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'Iron Man' Spawns Blockbuster Gravy Train

'Iron Man' and other summer sequels are celluloid money machines.
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LOS ANGELES (TheStreet) -- Iron Man 2 enters the summer-blockbuster season with nearly a dozen brand partners, more than $100 million in promotions and scarcely a weakness in its heavily marketed armor. That's not a film -- it's an investment.

For the

Iron Man


Sex and the City



franchises to be blockbusters, they need to be bankable.



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-owned Paramount and


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Marvel, that means combining partners from traditional movie-marketing niches like

Burger King

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Dr. Pepper Snapple






with narrower retailers like racing-oil producer Royal Purple, tech companies like


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and Chinese clothing retailer



While that crowds the field for partners like


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Audi and


, the original

Iron Man's

$586 million worldwide take forecasts a safe sequel and plenty of exposure for everyone.

"Even if you see that other marketers are jumping on board with

Iron Man 2

, nobody's going to get fired for jumping on board with

Iron Man 2

," says Jeff Greenfield, principal of branded entertainment studio Buzznation. "Robert Downey Jr.'s already been through rehab, nothing like that's going to happen again and you've hedged by going with the guarantee instead of the risk, which you want to leave to other people."

Despite the deep economic recession, summer movies, especially sequels, remained a sure thing for brands seeking exposure. According to information-management company



, box-office receipts rose from more than $4.2 billion in North America and roughly $9.5 billion worldwide during the 2008 summer movie season (May 2-Sept. 8) to more than $4.3 billion domestic and $10 billion globally a year earlier.

Burger King got a taste of some of that success last year after it inked a marketing deal with Paramount that tied the fast-food giant to three of the top 10 summer films in North America:

Transformers: Revenge of the Fallen


Star Trek


G.I. Joe

. This year, Burger King renewed the partnership it formed with the first

Iron Man

film in 2008 and produced a Whiplash Whopper, eight toys for kids and The King mascot in an iron suit.

"We have 10 different points where we actually rate the film properties and, based on that rating, we'll make a decision based on what the best property is for Burger King," says Leo Leone, Burger King's vice president of marketing impact. "We love working with blockbusters, but we want to make sure it ties in well with our brand."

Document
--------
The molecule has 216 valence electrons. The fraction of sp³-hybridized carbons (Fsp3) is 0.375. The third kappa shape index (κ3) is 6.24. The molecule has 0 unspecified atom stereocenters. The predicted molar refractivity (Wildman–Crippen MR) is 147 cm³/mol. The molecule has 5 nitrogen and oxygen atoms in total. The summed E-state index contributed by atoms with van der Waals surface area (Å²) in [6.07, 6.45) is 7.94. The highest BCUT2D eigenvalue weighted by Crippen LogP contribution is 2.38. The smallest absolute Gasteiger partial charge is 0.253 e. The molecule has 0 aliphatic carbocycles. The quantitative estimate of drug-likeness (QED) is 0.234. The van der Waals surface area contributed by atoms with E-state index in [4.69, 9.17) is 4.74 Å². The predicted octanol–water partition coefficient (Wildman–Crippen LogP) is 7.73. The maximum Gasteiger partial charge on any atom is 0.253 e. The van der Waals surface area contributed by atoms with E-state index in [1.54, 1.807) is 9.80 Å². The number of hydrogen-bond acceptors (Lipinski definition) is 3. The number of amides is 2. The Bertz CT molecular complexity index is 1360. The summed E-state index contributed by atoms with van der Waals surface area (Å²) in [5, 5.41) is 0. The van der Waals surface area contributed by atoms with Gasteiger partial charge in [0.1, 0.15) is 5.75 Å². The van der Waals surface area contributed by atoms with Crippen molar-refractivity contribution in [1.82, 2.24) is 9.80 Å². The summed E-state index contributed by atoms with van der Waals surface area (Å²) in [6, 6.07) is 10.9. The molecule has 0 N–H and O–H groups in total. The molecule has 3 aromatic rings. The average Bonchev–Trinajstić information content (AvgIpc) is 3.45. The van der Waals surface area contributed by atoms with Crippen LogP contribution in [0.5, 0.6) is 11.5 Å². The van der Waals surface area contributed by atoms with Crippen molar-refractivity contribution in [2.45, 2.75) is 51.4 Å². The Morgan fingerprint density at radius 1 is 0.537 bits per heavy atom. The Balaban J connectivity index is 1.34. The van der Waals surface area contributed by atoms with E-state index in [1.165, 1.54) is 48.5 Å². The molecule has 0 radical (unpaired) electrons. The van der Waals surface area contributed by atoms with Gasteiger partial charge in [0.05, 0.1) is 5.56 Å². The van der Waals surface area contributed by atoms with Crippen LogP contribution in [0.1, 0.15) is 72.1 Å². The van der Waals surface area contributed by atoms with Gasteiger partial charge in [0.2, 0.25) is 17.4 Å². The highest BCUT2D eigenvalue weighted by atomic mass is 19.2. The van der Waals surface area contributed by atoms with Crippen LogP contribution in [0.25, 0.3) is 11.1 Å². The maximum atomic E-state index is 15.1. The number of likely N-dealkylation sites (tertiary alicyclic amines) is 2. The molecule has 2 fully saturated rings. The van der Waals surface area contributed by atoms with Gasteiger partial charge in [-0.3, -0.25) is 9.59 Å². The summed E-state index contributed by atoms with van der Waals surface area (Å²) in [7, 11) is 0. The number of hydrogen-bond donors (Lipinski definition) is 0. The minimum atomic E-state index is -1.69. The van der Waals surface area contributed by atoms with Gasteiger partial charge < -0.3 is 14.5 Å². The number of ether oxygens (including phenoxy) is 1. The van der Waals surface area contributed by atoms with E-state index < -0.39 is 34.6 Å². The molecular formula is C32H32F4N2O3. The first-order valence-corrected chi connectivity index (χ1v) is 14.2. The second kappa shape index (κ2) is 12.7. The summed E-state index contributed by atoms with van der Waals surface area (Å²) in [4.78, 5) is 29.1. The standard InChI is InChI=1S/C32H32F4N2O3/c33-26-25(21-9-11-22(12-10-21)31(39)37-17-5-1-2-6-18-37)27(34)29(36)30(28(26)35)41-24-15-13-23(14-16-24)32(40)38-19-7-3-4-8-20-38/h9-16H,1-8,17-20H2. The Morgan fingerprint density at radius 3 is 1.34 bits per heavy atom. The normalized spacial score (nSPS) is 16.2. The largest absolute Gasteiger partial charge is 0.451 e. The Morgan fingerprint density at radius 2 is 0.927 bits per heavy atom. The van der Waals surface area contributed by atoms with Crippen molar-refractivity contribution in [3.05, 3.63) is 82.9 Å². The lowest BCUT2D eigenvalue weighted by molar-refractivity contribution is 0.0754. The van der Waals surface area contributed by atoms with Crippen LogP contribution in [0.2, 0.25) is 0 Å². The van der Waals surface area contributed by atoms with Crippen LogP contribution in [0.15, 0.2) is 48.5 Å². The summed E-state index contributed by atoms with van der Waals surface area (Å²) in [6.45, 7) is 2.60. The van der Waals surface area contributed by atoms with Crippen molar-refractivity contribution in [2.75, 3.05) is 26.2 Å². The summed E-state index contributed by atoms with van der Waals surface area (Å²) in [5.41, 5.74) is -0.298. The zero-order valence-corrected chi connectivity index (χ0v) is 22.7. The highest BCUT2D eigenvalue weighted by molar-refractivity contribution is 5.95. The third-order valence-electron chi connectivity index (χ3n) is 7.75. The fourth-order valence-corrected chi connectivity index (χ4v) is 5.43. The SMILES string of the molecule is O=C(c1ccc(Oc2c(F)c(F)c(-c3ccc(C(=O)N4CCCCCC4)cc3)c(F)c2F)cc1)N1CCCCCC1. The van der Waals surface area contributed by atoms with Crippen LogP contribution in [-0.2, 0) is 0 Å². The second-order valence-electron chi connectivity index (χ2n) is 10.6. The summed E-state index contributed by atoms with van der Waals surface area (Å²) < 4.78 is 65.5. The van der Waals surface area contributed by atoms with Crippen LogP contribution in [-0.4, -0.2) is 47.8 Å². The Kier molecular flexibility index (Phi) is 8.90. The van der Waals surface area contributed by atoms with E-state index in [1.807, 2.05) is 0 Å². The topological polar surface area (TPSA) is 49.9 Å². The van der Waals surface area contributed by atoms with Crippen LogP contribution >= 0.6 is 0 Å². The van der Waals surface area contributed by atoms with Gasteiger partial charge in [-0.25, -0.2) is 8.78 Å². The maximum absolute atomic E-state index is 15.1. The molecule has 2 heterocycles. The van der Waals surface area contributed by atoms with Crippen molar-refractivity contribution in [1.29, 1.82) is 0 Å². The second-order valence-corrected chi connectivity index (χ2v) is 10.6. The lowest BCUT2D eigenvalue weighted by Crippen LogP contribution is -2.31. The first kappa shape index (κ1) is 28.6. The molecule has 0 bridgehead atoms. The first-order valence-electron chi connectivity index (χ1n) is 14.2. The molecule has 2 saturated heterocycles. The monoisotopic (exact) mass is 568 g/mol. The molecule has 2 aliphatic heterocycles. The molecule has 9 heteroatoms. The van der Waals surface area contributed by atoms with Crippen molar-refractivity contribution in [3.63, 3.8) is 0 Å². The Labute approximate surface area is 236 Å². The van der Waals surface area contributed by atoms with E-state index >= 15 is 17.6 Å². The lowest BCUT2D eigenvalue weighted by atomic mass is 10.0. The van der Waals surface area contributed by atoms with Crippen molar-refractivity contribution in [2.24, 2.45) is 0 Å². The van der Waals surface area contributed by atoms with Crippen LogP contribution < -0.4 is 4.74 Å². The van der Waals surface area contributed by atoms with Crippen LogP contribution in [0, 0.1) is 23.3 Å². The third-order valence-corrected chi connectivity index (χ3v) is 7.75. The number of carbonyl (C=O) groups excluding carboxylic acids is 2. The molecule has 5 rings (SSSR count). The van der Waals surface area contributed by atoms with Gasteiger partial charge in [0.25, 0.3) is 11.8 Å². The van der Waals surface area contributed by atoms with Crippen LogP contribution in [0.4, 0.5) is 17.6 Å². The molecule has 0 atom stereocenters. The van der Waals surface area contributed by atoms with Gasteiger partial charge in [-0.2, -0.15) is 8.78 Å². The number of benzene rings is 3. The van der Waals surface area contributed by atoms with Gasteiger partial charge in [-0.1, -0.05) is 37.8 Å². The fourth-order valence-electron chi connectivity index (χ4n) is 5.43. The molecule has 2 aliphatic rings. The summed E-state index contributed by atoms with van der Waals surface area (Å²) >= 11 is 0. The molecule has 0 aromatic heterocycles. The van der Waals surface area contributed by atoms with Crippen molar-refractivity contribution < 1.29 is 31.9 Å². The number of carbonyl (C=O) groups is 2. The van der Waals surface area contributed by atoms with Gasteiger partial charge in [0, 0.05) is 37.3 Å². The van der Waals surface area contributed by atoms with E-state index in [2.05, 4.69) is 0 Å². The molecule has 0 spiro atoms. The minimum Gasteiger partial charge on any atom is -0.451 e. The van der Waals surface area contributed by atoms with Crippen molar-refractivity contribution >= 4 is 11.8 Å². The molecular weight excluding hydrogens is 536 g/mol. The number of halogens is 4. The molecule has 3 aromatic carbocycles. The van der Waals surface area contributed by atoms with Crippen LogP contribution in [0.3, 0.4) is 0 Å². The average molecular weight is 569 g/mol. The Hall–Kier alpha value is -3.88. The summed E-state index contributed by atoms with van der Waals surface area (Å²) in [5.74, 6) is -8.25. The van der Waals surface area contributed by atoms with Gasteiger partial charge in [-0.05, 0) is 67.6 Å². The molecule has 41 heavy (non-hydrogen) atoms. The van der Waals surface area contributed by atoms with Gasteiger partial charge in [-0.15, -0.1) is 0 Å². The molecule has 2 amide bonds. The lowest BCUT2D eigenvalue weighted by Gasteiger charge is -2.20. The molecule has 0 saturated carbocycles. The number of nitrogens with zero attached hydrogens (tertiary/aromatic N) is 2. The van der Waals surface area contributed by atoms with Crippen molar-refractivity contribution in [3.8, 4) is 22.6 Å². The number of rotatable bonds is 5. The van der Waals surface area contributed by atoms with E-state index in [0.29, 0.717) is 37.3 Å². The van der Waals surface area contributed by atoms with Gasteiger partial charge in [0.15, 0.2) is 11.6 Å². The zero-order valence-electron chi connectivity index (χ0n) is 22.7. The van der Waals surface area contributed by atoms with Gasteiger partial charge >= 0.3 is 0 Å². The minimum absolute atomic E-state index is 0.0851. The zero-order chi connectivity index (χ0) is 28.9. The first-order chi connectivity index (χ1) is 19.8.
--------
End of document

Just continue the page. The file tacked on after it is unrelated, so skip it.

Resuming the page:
Considering that Burger King's other summer movie partnership is with

Summit Entertainment's





, sequels with proven performance seem to take on added weight. Of 2009's top 5 summer films worldwide, four -- Paramount/Viacom's

Transformers: Revenge of the Fallen




Harry Potter and the Half Blood Prince



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Ice Age: Dawn of the Dinosaurs

and Columbia/


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Angels and Demons

-- were sequels. Those four sequels grossed more than $3 billion and, with

Iron Man 2

costing $200 million to produce, that tally gives studios a nice pitch when selling companies a cut of their sequel.

"It takes a lot of freaking money across a broad demographic to have a massive blockbuster," Buzznation"s Greenfield says. "From the marketer's perspective, though, you already have money allocated toward marketing, so you can take part of it and earmark part of an ad with

Iron Man 2

. It's a no-brainer."

For marketing partnerships to work, however, they need to make sense. Greenfield notes that Royal Purple's role as the oil of choice for Iron Man alter-ego Tony Stark's racing team is a good fit, but Wonder Bread's appearance as a NASCAR sponsor in

Talladega Nights

backfired when it became the butt of the film's humor.

Thus, when marketers lined up to make

Sex and the City 2

a sexier, more stylish answer to

Iron Man

, Warner Brothers and New Line Cinema used a broad range of brands to fill the characters' needs. Carrie Bradshaw types out her missives on an


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laptop, models for media partner Vogue and sips Skyy Vodka cocktails and Moet & Chandon with Charlotte, Miranda and Samantha.

When your brand is wedged among a dozen others, though, is it still the star of the show? Burger King's Leone thinks so, saying that the inclusion of The King mascot breaks through any marketing clutter that the chain's consumers may experience. With Skyy already offering special-edition bottles of its vodka for

Sex and the City 2's

release, the company believes the benefits of partnership alone are worth a place in the crowd.

"A lot of people I speak with don't quite understand the value of sponsorships like

Sex and the City 2

. They think it is all about product placement," says Andrea Conzonato, Skyy's chief marketing officer. "Promotions like this, which are so perfectly tied to the SKYY image of glamour and cocktail couture, are what keep retailers and consumers talking about your brand, driving awareness and relevance that ultimately lead to brand advocacy."

-- Reported by Jason Notte in Boston.

Jason Notte is a reporter for His writing has appeared in The New York Times, The Huffington Post,, Time Out New York, The Boston Herald, The Boston Phoenix, Metro newspaper and the Colorado Springs Independent.